Following the great financial crisis in 2008, preventing future bail-outs for large, systemically important banks while minimizing the repercussions of bank insolvencies on the stability of the financial system has become a key policy objective for international standard-setters as well as national and supranational policy-makers and regulators. The focus has been not just on the prevention of systemic contagion and the protection of insured depositors and client assets and monies, but also on minimizing the public and private costs of containing bank crises. Given the global nature of the financial crisis and the cross-border economic implications, it is hardly surprising that initiatives to accomplish these objectives have been global in scope, but their implementation has inevitably been guided by the legal frameworks in the respective jurisdictions.
The European Union (EU) and United States (US) frameworks establish a set of tools to ‘resolve’ a failing bank without recourse to formal court-supervised insolvency proceedings, thereby creating a clear policy demarcation between resolution and insolvency. Within this framework, which draws from the Financial Stability Board (FSB) approach, ‘resolution’ may be understood as functional alternative to court-supervised traditional insolvency procedures such as liquidation. In the EU it has become the preferred approach in bank resolution plans of national resolution authorities, partly reflecting the lack of credibility and feasibility of the national bank liquidation processes.
In a recent paper, entitled ‘The choice between judicial and administrative sanctioned procedures to manage liquidation of banks: A transatlantic perspective’ [forthcoming in: Capital Markets Law Review], we analyze the EU and US approaches to bank insolvency and reflect on the effectiveness of insolvency procedures for banks (and their holding companies in the United States), as well as on the advantages and disadvantages of a dual system that includes an administrative authority and court-supervised procedures. The paper also analyses the need for coordination through harmonization in the EU, especially in the euro area, and the need for enhanced substantive coordination with a view to developing the European Deposit Insurance System (EDIS).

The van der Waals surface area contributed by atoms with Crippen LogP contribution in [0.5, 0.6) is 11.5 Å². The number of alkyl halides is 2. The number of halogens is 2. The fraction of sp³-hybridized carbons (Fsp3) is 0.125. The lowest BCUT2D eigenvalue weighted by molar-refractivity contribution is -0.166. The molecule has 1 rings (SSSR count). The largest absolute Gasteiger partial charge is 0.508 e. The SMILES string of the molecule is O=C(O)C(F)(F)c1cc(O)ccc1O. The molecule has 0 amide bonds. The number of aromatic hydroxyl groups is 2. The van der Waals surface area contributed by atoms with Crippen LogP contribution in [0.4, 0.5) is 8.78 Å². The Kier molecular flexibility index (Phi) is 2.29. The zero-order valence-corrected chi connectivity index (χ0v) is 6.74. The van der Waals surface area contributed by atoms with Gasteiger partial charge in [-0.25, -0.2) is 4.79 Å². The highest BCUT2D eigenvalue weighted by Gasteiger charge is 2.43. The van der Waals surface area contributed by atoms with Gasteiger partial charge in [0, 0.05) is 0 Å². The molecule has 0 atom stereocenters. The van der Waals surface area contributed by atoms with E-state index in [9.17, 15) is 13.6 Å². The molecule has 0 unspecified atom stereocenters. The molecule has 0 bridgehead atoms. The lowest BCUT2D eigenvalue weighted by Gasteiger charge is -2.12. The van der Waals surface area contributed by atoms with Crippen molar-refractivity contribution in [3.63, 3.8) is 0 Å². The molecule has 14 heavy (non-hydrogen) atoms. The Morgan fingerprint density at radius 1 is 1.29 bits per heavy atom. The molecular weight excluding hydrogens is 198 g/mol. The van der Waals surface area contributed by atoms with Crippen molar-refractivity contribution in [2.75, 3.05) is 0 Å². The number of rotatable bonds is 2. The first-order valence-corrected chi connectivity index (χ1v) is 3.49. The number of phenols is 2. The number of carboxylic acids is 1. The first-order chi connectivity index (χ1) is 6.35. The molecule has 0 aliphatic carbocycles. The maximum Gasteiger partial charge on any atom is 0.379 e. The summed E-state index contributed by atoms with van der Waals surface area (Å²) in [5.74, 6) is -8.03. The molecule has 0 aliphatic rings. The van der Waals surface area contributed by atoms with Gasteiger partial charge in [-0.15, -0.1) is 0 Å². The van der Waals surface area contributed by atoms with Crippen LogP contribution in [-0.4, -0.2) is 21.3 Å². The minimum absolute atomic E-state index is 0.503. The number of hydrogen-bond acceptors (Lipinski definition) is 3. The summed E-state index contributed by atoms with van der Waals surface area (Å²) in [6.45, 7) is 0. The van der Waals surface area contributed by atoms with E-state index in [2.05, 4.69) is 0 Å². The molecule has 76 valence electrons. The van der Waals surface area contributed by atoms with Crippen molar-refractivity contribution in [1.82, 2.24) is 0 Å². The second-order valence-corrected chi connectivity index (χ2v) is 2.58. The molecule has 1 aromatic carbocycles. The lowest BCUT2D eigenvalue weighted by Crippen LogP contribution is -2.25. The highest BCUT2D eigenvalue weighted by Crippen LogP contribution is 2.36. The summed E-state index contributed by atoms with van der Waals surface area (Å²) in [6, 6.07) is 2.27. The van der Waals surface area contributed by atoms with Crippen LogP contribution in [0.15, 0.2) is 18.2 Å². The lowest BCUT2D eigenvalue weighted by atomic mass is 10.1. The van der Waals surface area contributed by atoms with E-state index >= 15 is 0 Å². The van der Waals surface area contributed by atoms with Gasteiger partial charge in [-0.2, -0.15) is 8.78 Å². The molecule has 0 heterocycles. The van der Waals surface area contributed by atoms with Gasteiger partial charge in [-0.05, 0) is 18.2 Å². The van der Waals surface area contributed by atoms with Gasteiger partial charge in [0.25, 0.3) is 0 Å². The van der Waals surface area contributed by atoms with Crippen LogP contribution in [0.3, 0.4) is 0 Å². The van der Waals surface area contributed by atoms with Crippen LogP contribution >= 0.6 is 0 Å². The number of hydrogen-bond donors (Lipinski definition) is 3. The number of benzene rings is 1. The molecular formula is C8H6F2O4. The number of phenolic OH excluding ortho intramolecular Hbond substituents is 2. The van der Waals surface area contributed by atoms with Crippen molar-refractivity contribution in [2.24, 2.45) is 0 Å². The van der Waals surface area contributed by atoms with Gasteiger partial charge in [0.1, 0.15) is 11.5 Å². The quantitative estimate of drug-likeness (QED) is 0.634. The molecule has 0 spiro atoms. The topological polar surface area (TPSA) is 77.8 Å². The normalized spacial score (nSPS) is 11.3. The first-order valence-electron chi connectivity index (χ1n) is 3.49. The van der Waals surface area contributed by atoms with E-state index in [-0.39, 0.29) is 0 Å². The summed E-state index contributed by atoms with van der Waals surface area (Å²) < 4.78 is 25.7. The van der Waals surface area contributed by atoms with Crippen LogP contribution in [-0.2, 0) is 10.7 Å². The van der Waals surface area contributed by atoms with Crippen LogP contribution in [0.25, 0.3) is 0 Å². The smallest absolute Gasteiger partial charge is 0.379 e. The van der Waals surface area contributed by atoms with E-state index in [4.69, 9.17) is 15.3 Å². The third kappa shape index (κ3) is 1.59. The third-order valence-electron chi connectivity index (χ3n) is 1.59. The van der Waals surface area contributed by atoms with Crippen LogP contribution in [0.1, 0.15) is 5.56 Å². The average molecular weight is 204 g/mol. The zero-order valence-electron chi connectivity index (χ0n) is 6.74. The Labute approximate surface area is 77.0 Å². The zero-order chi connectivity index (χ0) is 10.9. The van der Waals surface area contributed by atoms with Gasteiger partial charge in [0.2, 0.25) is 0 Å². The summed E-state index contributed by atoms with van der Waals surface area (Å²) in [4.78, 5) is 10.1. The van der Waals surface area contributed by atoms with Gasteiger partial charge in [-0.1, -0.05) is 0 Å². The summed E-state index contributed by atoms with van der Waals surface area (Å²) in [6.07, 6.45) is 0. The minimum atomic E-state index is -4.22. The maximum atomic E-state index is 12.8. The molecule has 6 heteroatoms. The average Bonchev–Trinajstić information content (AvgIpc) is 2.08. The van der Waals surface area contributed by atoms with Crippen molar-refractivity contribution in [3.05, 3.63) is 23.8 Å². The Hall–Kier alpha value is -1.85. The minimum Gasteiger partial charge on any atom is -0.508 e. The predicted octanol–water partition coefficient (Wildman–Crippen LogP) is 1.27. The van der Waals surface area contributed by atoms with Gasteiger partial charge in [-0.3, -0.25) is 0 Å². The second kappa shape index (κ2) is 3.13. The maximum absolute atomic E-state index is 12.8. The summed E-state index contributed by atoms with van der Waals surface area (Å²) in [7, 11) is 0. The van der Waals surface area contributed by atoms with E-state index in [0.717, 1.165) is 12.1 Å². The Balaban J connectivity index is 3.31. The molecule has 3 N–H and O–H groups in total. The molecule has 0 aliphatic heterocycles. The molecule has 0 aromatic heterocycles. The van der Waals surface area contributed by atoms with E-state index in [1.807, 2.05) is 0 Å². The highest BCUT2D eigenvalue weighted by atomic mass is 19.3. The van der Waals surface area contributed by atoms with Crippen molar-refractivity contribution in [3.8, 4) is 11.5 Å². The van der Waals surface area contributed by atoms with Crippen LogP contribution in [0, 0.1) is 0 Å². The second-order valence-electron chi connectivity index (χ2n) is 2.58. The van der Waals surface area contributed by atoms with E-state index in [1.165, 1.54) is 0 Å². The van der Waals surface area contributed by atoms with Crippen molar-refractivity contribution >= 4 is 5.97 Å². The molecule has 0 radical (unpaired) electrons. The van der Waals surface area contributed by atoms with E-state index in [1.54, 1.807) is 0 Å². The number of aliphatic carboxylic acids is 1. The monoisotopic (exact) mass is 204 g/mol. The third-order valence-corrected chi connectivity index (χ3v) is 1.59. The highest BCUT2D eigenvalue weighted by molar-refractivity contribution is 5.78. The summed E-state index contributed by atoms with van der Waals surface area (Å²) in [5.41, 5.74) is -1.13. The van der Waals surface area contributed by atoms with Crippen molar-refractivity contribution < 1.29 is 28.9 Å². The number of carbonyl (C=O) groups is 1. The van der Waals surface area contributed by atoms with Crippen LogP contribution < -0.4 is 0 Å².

We start from the insight that the recent statutory reforms established a regime that should impose broadly similar economic consequences for bank owners, management, and major stakeholders while avoiding potential detrimental knock-on effects that could result from the application of the traditional procedures under insolvency law. In this context, the principle that losses in bank debt should be borne primarily by bank owners and investors became paramount, while the ranking of claims in this context broadly, although not fully, follows the principles of general insolvency law, and creditors should receive no less because of ‘resolution’ than they would have received in a traditional insolvency liquidation of the relevant institution.
At the same time, the introduction of resolution tools tailored to the needs of insolvencies of large, complex, internationally active banks and banking groups has not removed the existing approaches and procedures for dealing with institutions of ‘no public interest’. Indeed, within Europe the Bank Recovery and Resolution Directive (BRRD) expressly provides that where a failing bank’s outright liquidation under general insolvency laws would not give rise to concerns regarding public policy interests (the ‘public interest’ test), ‘resolution’ under the BRRD should not be allowed and the relevant bank should be liquidated in ordinary insolvency (bankruptcy) proceedings instead.